Visual Attention Patterns in Toddlers with and without Autism

Saturday, May 13, 2017: 12:00 PM-1:40 PM
Golden Gate Ballroom (Marriott Marquis Hotel)
S. Zheng1, K. Hume2 and L. Turner-Brown3, (1)University of North Carolina at Chapel Hill, Carrboro, NC, (2)University of North Carolina, Chapel HIll, Carrboro, NC, (3)UNC TEACCH Autism Program, University of North Carolina at Chapel Hill, Chapel Hill, NC
Background:  Eye-tracking studies have found that children with ASD show unique patterns of exploration, detail orientation, and perseveration in the Visual Exploration Task (VET), when compared to typically developing children. It is essential to use developmentally appropriate images and stimuli when designing the visual exploration task, as circumscribed interests may differ across different age groups. A toddler adaptation of VET (VET_T) was developed to capture the visual attention patterns of toddlers with ASD. However, VET_T needs to be validated as a reliable tool in capturing the differences in visual attention patterns between toddlers with and without ASD.

Objectives: This study compared the visual attention patterns of toddlers with and without ASD on the VET and VET_T, in an effort to: 1) examine differences in visual attention patterns of toddlers on the VET-T and on the original VET; and 2) compare differences in visual attention patterns between toddlers with and without ASD.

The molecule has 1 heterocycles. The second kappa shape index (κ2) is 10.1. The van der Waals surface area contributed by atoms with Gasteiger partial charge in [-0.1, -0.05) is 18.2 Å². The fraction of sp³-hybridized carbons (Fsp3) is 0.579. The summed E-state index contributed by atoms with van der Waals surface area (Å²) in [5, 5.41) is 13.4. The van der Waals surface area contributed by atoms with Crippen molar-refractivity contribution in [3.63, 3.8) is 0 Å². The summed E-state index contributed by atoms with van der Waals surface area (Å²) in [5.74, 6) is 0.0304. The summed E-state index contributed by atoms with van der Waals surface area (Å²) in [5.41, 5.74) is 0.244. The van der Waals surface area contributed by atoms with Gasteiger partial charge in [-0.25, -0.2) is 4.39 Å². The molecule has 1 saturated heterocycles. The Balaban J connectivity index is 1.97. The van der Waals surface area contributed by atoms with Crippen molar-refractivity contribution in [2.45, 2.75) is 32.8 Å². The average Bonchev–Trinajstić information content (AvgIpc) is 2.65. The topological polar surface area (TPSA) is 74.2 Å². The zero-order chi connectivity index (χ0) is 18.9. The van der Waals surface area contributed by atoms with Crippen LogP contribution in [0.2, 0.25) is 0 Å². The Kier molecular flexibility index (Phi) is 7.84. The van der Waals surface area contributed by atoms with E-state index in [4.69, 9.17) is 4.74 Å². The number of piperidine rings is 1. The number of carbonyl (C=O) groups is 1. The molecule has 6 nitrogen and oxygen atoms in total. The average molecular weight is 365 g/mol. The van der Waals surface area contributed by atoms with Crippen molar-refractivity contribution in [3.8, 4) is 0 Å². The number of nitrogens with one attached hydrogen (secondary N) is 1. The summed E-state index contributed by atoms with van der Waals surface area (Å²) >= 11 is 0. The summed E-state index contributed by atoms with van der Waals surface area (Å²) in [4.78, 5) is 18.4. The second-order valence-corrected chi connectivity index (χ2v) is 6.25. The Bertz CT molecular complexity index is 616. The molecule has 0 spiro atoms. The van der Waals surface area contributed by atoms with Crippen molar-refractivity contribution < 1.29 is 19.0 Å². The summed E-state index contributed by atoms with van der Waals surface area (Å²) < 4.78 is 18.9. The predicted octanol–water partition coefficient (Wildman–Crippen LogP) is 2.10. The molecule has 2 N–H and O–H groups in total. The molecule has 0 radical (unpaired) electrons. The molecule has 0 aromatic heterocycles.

Methods: Thirty-nine toddlers with a diagnosis of ASD (17-35 months of age) and 21 without ASD (14-34 months of age) participated in this study. Each participant completed the VET and VET_T, which includes 12 VET arrays and 7 VET_T arrays. Randomized Arrays were organized to include high autism interest (HAI), low autism interest (LAI) and social items. Three major outcome variables representing visual exploration patterns were calculated: 1) Exploration: Number of images viewed per second onscreen, 2) Perseveration: Duration of fixation per image explored, and 3) Detail Orientation (DO): Number of discrete fixations per image explored. A series of repeated measures ANOVAs were conducted to test the differences in visual patterns of toddlers with and without ASD on the VET and VET_T.

Results: Toddlers with and without ASD showed different visual exploration patterns in the two tasks:

1) Both groups of toddlers were significantly more detail oriented in the VET_T (p<.05) and also showed significantly higher DO towards HAI items (p<.05) than toward social items and LAI items, especially in the VET_T (significant interaction effect, p<.001). There were no significant differences between toddlers with and without ASD;

2) No significant differences in exploration were found between tasks. However, both groups explored significantly more social items than LAI items. Also, the ASD group showed higher exploration during the tasks than the group without ASD (p<.05).

3) Toddlers showed significantly higher perseveration in VET_T (p<.05). No significant differences were found in stimulus types or between groups.

Conclusions: VET_T, which includes developmentally appropriate stimuli, is more effective at capturing the visual attention of when compared to the original VET. Thus, researchers should consider using this task when examining visual patterns in young children. Toddlers with ASD demonstrated different visual attention patterns across both tasks with higher exploration than toddlers without ASD. This finding indicated toddlers with ASD had visual exploration differences and this could be taken into consideration for intervention design. Further analysis will be done to explore the effects of autism symptoms and severity on toddler’s visual attention patterns towards different items in the ASD group.